2. Start a side hustle.
Number 2 is starting a side hustle. You can start your own business, and by the way you should subscribe to my channel because I’ll soon publish a nice video about side hustle you can start. Maybe you are good at making things? Sell your products online. Do you love animals? Maybe start dog walking or pet sitting.
Become a driver for Lyft or Uber. Or make deliveries to bring in extra money. I know that sometimes time and energy are limited, that’s why you should focus more on reducing expenses, but still there are are millions of possibilities to make money online and offline and not only they are going to bring you more money, but you are also going to have less time to spend it.
3. Work for a raise and ask for it.
I know it may sound obvious, but most people don’t even try. Go to your boss and ask for a raise, what do you have to lose? And if you think that you didn’t do much to deserve a raise, then think about working more and showing your value.
4. Change Job.
And if you can’t receive more money with your actual job? I know sometimes it’s hard to find a job, but consider looking for another one. In most cases you are going to be able to receive at least 5 or 10% more and this is going to help you immensely in paying off debt.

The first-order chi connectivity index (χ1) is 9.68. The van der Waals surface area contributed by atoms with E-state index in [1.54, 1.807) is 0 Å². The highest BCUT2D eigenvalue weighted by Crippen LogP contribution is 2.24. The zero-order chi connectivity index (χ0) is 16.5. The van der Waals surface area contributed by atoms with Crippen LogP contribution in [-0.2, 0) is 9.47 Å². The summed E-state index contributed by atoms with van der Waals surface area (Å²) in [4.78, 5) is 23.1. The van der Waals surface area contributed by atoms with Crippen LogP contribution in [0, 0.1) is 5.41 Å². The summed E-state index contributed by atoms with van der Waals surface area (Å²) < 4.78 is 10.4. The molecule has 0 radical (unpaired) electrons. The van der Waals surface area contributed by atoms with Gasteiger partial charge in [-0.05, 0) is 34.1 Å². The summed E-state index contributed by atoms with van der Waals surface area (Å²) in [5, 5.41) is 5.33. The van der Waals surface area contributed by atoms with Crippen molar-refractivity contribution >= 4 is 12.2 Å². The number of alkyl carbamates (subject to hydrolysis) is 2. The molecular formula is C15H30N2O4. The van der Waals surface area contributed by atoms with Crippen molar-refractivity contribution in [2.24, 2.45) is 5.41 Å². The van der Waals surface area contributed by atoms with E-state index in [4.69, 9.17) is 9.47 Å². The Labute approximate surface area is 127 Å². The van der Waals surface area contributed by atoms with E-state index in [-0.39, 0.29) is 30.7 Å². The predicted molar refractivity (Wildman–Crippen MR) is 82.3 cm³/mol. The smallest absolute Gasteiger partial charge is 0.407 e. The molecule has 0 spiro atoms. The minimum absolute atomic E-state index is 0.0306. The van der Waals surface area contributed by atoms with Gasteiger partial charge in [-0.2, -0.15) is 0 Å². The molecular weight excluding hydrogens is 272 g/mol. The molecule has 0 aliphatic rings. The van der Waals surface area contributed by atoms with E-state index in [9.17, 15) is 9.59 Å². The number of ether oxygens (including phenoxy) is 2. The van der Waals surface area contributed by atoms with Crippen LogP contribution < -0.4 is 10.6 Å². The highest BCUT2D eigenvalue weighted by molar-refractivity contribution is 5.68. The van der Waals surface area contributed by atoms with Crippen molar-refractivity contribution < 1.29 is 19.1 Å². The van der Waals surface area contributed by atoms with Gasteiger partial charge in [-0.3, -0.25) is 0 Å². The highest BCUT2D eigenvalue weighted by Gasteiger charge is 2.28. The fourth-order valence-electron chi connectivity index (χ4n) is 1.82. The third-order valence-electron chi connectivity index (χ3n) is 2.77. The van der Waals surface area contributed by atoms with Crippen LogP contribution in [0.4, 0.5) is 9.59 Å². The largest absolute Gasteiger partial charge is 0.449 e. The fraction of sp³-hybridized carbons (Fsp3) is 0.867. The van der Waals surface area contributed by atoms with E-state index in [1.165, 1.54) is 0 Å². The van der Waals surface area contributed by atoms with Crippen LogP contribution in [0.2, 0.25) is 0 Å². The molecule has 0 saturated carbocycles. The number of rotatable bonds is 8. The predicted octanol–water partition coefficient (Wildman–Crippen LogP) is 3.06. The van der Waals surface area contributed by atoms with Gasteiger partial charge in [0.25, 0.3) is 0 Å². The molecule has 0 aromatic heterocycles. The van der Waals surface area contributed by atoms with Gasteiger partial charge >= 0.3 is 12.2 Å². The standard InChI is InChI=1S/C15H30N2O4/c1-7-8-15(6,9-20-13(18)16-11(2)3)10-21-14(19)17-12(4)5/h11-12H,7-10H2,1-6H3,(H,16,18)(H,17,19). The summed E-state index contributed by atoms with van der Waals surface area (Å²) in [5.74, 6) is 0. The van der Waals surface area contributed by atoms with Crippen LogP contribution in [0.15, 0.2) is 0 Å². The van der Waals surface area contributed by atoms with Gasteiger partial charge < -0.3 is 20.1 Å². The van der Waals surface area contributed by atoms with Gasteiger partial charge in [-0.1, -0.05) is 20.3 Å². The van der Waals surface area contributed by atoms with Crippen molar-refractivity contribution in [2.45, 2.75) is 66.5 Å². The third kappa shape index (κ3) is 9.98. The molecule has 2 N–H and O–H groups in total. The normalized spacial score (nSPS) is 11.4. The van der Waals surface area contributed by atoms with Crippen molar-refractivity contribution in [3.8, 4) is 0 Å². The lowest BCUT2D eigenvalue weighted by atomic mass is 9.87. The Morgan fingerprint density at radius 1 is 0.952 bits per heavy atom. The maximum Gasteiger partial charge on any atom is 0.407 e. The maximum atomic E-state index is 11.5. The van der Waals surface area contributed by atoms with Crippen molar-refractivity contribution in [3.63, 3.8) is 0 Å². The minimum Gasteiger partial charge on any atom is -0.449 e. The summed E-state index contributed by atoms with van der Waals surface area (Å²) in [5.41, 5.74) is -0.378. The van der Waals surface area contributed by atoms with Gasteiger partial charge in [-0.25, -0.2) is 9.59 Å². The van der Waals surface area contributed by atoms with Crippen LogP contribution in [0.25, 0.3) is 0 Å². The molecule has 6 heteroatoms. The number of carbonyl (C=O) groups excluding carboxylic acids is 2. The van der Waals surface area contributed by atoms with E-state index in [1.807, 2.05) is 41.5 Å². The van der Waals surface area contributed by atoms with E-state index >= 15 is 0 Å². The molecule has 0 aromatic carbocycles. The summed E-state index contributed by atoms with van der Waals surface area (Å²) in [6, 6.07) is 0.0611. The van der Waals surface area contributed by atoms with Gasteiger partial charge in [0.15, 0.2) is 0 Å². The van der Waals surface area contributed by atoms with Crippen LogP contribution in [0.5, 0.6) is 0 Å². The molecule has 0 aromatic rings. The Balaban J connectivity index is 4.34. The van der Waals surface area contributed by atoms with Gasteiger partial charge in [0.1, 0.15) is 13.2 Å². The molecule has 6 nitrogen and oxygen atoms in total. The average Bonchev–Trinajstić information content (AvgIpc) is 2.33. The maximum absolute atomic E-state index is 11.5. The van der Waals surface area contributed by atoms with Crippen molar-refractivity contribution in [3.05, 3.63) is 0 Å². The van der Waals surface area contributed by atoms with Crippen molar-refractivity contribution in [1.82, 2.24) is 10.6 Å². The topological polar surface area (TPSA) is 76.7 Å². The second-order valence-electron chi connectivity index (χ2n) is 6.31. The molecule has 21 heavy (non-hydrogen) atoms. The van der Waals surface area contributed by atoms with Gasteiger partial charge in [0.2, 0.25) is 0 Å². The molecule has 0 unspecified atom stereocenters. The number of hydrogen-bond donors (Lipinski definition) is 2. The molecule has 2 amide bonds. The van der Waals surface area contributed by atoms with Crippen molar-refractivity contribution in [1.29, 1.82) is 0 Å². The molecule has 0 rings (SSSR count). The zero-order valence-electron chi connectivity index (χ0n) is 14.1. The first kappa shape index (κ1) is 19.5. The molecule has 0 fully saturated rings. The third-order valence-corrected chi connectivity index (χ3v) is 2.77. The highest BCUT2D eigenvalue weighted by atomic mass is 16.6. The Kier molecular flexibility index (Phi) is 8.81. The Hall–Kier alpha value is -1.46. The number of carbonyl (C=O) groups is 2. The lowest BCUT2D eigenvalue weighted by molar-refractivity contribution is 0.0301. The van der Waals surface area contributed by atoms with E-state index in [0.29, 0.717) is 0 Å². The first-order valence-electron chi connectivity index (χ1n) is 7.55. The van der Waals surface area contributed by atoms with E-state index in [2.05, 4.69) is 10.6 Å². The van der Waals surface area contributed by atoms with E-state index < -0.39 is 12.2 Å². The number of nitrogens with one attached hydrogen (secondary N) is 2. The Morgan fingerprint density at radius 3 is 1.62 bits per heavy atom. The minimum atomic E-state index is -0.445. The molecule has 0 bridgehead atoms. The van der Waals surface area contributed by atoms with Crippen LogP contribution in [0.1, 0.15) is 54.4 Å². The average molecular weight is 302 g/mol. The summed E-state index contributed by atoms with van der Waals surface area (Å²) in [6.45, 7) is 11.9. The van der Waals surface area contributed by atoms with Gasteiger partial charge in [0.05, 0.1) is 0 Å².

4. Attacking your debt
So, after reducing your expenses and increasing your income, you should be able to have a substantial sum every month that you can use to pay off your debts.
There are two major ways to tackle debt. The “avalanche” method and the “snowball” method. The avalanche approach focuses on interest rates, namely you pay off your debts with the highest interest rates first. You’d throw as much money as you can at them, and pay only the minimum on all your other loans. When the debt is gone, you move to the next with a lower interest rate and so on until you are finished. The snowball approach instead works by tackling the lowest amount of debt first, paying it off, and then tackling the next loan until you get to your loan with the biggest amount, regardless of the interest rate.